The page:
Nicolai Ghiaurov - The Song of Drunken People
Tikhon Nikolayevich Khrennikov (Russian: Тихон Николаевич Хренников) (born June 10 [O.S. May 28] 1913 in Yelets, Orlov District) - died 14 August 2007 in Moscow was a Russian and Soviet composer, who was better known for his political activities.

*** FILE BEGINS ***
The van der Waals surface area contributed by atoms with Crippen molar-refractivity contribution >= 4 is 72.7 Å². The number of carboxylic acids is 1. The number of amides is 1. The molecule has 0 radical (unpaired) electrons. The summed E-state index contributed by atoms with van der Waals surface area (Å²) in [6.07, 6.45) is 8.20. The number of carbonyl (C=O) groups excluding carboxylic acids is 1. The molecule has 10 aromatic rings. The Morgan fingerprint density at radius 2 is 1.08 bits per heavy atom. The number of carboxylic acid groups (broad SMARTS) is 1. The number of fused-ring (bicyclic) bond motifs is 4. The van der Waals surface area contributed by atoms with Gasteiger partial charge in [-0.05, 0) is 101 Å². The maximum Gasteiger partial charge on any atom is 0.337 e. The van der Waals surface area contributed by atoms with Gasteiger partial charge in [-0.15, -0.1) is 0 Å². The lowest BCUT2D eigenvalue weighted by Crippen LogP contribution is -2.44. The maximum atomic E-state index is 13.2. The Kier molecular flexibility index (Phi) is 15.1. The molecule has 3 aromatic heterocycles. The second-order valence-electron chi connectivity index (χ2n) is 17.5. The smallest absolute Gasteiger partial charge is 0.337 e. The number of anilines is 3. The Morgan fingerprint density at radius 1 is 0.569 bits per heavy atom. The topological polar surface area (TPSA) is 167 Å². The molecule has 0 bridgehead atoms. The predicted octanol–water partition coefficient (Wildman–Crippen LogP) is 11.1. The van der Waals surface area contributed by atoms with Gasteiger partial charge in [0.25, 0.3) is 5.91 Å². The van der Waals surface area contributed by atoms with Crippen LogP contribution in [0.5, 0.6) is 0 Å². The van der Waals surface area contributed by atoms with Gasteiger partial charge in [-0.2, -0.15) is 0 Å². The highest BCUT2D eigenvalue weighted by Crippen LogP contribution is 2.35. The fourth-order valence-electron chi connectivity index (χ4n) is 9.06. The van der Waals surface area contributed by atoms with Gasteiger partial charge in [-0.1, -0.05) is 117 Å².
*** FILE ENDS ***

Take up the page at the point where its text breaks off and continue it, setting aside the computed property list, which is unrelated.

"Khrennikov not only survived Stalin's repressive reign but lived in comfort under the succession of Soviet rulers and post-Soviet presidents that followed: Khrushchev, Brezhnev, Andropov, Chernenko, Gorbachev, Yeltsin and Putin. He remains an influential musical figure: he is a professor at the Moscow Conservatory and has been chairman of the Tchaikovsky Competition for the last 25 years. In his native city of Yelets, his home has been turned into a museum and an arts school, and a statue has been erected in his honor. His socialist realist works are regularly performed and his songs remain as popular as ever. Khrennikov's long and improbable career began in 1948, when Stalin personally picked him to lead the Union of Soviet Composers. His first accomplishment on the job was an attack on abstract, "formalist" music in a speech at the First Congress of Composers in 1948, two months after the infamous Resolution of the Central Committee that condemned the "formalism" of Shostakovich, Prokofiev and others. "Enough of these symphonic diaries - these pseudo-philosophic symphonies hiding behind their allegedly profound thoughts and tedious self-analysis," he proclaimed. "Armed with clear party directives, we will stop all manifestations of formalism and popular decadence."...more>>>
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